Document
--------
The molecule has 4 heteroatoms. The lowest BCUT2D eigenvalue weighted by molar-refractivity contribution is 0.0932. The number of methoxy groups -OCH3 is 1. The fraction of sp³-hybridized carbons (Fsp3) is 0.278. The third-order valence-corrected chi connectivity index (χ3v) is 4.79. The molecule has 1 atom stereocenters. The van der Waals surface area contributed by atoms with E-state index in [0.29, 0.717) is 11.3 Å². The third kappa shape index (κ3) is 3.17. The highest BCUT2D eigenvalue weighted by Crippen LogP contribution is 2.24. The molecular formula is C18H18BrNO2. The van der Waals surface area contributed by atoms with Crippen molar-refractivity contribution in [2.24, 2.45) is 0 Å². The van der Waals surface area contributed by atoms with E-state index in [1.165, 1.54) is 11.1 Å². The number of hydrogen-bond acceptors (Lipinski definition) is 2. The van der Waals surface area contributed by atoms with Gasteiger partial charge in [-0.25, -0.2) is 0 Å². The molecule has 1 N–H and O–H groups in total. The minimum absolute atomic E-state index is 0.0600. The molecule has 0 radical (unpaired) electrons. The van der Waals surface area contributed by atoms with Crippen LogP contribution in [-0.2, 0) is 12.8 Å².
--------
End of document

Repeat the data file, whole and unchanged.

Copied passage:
The molecule has 4 heteroatoms. The lowest BCUT2D eigenvalue weighted by molar-refractivity contribution is 0.0932. The number of methoxy groups -OCH3 is 1. The fraction of sp³-hybridized carbons (Fsp3) is 0.278. The third-order valence-corrected chi connectivity index (χ3v) is 4.79. The molecule has 1 atom stereocenters. The van der Waals surface area contributed by atoms with E-state index in [0.29, 0.717) is 11.3 Å². The third kappa shape index (κ3) is 3.17. The highest BCUT2D eigenvalue weighted by Crippen LogP contribution is 2.24. The molecular formula is C18H18BrNO2. The van der Waals surface area contributed by atoms with Crippen molar-refractivity contribution in [2.24, 2.45) is 0 Å². The van der Waals surface area contributed by atoms with E-state index in [1.165, 1.54) is 11.1 Å². The number of hydrogen-bond acceptors (Lipinski definition) is 2. The van der Waals surface area contributed by atoms with Gasteiger partial charge in [-0.25, -0.2) is 0 Å². The molecule has 1 N–H and O–H groups in total. The minimum absolute atomic E-state index is 0.0600. The molecule has 0 radical (unpaired) electrons. The van der Waals surface area contributed by atoms with Crippen LogP contribution in [-0.2, 0) is 12.8 Å².